The Italian project Solidarity Wall from Como/Brunate experimented with innovative social and territorial innovation paths. This was possible thanks to a large local network in which each partner contributed with its expertise that ranged from nourishing a welcoming culture, managing reception services and facilitating work integration up to organizing creative walks to valorize the landscape surrounding Como and promoting dry stone walls. While managing to restore two terracing that had collapsed, the initiative succeeded in stimulating a fruitful interaction among asylum seekers and local inhabitants, and fostered trust relations among the actors involved.
This measure tackles various challenges. Firstly, it paves the way for a positive change in attitude of the local community towards asylum seekers. This is particularly relevant in mountain territories notably distinguished by a strong social polarization. Secondly, the training sessions that were provided enabled to take stock of the informal, implicit practice-oriented skills of asylum seekers and contributed to raising awareness about the agricultural heritage of the territory and the valuable function that dry stone walls play.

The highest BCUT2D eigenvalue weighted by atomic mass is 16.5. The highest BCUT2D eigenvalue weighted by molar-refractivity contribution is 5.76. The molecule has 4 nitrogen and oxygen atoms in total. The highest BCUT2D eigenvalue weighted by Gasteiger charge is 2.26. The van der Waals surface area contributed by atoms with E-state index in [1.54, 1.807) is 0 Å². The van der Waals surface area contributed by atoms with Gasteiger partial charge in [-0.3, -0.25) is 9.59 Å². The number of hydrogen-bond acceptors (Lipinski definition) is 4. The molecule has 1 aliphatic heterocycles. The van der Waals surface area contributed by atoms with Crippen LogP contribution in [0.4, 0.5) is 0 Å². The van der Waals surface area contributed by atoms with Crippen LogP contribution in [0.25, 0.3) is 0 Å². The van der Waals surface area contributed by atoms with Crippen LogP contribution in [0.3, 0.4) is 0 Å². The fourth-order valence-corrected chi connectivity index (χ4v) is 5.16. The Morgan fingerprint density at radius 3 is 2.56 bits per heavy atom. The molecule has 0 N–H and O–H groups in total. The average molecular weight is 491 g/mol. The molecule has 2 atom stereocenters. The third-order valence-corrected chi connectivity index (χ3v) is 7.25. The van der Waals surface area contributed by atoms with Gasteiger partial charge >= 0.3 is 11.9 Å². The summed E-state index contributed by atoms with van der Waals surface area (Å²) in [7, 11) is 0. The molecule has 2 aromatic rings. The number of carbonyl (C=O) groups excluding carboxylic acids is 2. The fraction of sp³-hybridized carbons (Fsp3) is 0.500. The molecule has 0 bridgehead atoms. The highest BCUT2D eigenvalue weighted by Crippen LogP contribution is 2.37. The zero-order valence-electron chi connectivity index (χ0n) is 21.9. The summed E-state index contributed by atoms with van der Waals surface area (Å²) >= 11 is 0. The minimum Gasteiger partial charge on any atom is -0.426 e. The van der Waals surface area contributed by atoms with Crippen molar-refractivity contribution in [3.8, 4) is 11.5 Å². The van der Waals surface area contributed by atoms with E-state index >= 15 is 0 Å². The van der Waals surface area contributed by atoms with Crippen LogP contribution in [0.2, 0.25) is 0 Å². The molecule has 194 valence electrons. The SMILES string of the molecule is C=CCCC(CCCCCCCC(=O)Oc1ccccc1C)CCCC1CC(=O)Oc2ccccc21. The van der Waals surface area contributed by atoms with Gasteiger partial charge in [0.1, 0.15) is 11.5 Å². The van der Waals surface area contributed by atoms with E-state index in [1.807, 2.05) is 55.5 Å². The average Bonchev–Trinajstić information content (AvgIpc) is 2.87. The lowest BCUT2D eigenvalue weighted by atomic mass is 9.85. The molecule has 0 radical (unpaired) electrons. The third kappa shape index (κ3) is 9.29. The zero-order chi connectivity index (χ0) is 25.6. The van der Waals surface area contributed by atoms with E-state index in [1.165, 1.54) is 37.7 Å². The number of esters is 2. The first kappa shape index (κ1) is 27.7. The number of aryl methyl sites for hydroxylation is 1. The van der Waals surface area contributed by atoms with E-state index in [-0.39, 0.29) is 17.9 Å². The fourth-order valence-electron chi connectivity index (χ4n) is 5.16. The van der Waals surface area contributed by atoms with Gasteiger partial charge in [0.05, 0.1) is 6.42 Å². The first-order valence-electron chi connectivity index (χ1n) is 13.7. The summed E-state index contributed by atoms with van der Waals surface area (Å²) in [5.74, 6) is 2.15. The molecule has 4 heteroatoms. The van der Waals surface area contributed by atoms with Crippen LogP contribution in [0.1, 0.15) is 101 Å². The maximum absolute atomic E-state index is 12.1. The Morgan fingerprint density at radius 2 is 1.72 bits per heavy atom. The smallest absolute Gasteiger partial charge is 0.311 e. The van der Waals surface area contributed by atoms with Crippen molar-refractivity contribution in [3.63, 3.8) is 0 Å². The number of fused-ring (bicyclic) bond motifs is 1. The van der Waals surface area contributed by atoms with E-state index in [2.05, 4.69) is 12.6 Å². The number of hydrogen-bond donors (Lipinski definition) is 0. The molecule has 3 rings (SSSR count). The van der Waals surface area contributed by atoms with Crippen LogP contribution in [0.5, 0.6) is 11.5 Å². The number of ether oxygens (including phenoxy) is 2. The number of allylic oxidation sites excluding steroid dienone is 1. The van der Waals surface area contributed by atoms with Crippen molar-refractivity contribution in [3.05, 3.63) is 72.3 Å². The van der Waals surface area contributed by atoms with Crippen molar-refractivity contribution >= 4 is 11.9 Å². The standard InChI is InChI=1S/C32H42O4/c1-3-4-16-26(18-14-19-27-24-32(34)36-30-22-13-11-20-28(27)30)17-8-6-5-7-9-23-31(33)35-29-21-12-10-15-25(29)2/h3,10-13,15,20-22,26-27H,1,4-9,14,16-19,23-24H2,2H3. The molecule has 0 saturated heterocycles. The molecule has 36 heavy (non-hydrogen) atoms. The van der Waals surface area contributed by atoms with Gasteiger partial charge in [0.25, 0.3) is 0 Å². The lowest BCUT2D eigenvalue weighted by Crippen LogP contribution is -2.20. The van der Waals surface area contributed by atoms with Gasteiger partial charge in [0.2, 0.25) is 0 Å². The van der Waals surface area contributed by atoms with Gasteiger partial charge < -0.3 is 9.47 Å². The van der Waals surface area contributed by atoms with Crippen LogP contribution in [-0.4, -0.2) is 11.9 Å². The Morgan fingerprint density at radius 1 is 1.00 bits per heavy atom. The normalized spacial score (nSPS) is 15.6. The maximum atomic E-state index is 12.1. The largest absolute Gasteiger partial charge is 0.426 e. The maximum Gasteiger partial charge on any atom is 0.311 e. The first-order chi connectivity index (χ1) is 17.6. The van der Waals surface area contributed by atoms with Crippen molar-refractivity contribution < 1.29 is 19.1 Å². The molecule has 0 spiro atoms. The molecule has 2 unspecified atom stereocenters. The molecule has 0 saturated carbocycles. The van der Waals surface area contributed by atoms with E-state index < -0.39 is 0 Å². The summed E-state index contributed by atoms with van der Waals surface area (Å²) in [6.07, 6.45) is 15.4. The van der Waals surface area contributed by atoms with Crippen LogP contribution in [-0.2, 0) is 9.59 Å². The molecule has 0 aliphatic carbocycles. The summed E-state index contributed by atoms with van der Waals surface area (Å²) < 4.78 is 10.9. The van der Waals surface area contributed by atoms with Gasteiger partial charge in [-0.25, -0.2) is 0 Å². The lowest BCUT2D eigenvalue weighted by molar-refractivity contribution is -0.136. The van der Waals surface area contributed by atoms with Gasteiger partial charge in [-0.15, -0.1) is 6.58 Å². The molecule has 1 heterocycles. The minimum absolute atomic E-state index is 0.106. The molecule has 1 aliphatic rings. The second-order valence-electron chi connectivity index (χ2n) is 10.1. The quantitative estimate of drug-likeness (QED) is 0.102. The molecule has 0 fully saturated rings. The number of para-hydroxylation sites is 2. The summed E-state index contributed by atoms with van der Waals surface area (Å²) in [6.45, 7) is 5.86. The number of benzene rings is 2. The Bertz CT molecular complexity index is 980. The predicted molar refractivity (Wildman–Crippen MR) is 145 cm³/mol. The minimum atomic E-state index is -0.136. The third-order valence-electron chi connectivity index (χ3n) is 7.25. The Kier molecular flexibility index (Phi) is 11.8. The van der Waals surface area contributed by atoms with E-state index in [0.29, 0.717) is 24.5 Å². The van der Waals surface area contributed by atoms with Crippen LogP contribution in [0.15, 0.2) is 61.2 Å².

“Our measure stimulates the interaction among asylum seekers and local inhabitants, paving the way for a positive change in the attitude that local communities have towards asylum seekers”. Starting from April 2018, three African asylum seekers will grow ancient vegetables and fruits at risk of extinction (i.e. Brunate onion)
According to the organisers these are the main lessons:
- asylum seekers are endowed with unrecognized practice oriented skills that can be employed to support initiatives that are of interest to local communities
- whenever they are offered the possibility, asylum seekers are more than willing to work than other youths, especially when they feel they are part of a collective endeavor.
"Thanks to a joint community building effort, a piece of land that had been abandoned for over 50 years was regenerated: it is now ready to be cultivated and start produce agricultural products again, as it did for centuries”.
Solidarity walls won the second prize of the Alpine Pluralism Award in the category land use and environment #PlurAlps